14. I know some of you are working on getting IFR rated, and inevitably once you get rated and start flying IFR one of the things you are most likely to fumble with is copying the IFR clearance. Even experienced IFR pilots seem to have trouble with it. Personally I almost always go IFR when I am on a cross country trip even in good weather because it gives me practice working the system. Flying skills are perishable and particularly IFR, so with a bit of knowledge and practice, simple things like copying clearances get just that much easier. When I first started I followed all the advice you get from the experts on the subject, diligently following the C-R-A-F-T method and found it just didn't work for me. That's not to say it's bad advice, just that it required me to think faster than my slow brain works. So maybe that method works for some, but I'm just not that smart. That's not to say C-R-A-F-T is useless, because you will always get your clearance in that order unless the controller is doing something wrong. I just copy the whole thing down consecutively and don't worry about categorizing all the fields while I'm copying. More on this later. The first thing that's worth mentioning is how you file your flight plan. You can file your flight plan with nothing more than the origin and destination. Once filed, the computer will spit out your actual flight plan based on any required routings. The advantage to this is you won't get any arrival or departure procedures if they aren't required. The disadvantage to this is you might not get the transition you might prefer, or you might get a routing that you don't want. For instance, when flying from KNEW back to KGPM, I don't want to get routed over the lake, so I file via RQR VOR which is to the west. More on this later, but speaking of this I'll use this flight which I made on Monday as an example, which was KNEW RQR CQY DODJE5 KGPM. The next step which I think is important is knowing what the computer spit out. Foreflight has some great features which will actually send you a message when your route is accepted and will automatically load it into your active flight plan. You can also go to FlightAware.com and search on your tail number. Provided there's been enough time for it to process, you can find your flight plan there. Have your accepted flight plan up on your iPad or on the same piece of paper you're going to copy your clearance. C More often than not, your clearance is simply going to be something like "cleared to GPM as filed". The C part is actually just GPM. This is your clearance limit. While it is possible your clearance limit would not be your destination, this has never happened to me. R The R part is just "as filed" which means the route which you hopefully already have handy has been accepted. If what you filed and what the computer spit out aren't the same, then you're going to have some work to do writing down the route. This is where your homework will pay off. If you already have this information, then it's probably going to be the same. It is possible that from the time the computer originally spit out your route and now your route changed, so be ready if it's different. This is where shorthand is a must. For arrival and departure procedures, I always write down the first letter of the procedure and the number. So Hubbard Nine becomes H9. Kingdom Four becomes K4. You get the idea. There's all sorts of other shorthand methods and I'm not going to cover them all, but the point is develop something that works for you. In this case my route is something like "Reserve VOR, Dodge Five Arrival with Cedar Creek transition", but that's exactly what I filed, so all I get from Clearance Delivery is "as filed". A The shorthand for altitude is pretty simple. They will almost always assign an intermediate altitude followed by the altitude listed in your accepted flight plan. So "climb and maintain four thousand, expect eight thousand ten minutes after departure" becomes CM40 X80 10. F Departure frequency is pretty simple, but I simplify it even more by only copying the two numbers before and after the decimal point. For instance, 135.975 becomes 35.97. Unless you fly military aircraft, the first number will always be a 1 and the last number doesn't matter because you can't change it in your radio anyway. If you read back 35.97 instead of 135.975, ATC probably isn't going to call you on it. For the record, I never read back more than 4 digits even during routine frequency changes. Unnecessary communications is like nails on a chalkboard to ATC and they generally appreciate any effort to shorten transmissions. T Transponder code is self-evident. I usually write down S1234 just to remind me to read back "Squawk". Even though I've broken all these things out, I just copy them all onto one or two lines. With practice you should be able to read these things back exactly as they were given even when the controller talks like an auctioneer. This isn't going to happen the first few times out, so when you first call them up say "Speak Slowly". Immediately after getting your clearance, put as much of it as you can into your GPS, Radio, and Transponder. Don't wait until after you start taxiing as inevitably you'll forget something. Taking off with the wrong squawk code, coming up on the wrong departure frequency, and flying the wrong route on departure are all grounds for a deviation. You don't want to be fumbling around with those things after you take off. Inevitably this happens and you learn why it's a great idea not to let it happen. Another fun topic is a new clearance once airborne. This once happened to me no less than 4 times enroute. This is really where it pays to be skilled in copying down clearances, because if you think it's hard on the ground, wait until you're trying to copy down a clearance single pilot in the soup with no autopilot.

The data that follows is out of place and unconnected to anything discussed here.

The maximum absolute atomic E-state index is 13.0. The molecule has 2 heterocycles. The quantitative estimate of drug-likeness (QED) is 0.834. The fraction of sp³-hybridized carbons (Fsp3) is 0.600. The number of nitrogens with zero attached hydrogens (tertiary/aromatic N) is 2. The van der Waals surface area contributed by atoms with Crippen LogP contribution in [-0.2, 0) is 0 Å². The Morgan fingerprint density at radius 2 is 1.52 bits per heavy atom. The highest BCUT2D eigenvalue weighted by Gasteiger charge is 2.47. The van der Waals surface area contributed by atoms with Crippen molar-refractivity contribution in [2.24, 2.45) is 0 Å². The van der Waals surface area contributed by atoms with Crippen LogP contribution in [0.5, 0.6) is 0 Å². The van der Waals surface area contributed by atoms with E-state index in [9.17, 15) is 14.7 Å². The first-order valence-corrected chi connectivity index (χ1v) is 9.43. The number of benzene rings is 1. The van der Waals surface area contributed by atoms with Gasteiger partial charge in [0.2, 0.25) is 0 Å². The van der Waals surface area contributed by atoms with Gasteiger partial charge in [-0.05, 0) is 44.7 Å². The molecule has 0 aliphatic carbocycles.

15. I stopped in there a few days ago to pick up a passenger. I didn't eat, but noticed the restaurant is still active. I think it used to be the Blue Pig, but now it's some other BBQ joint.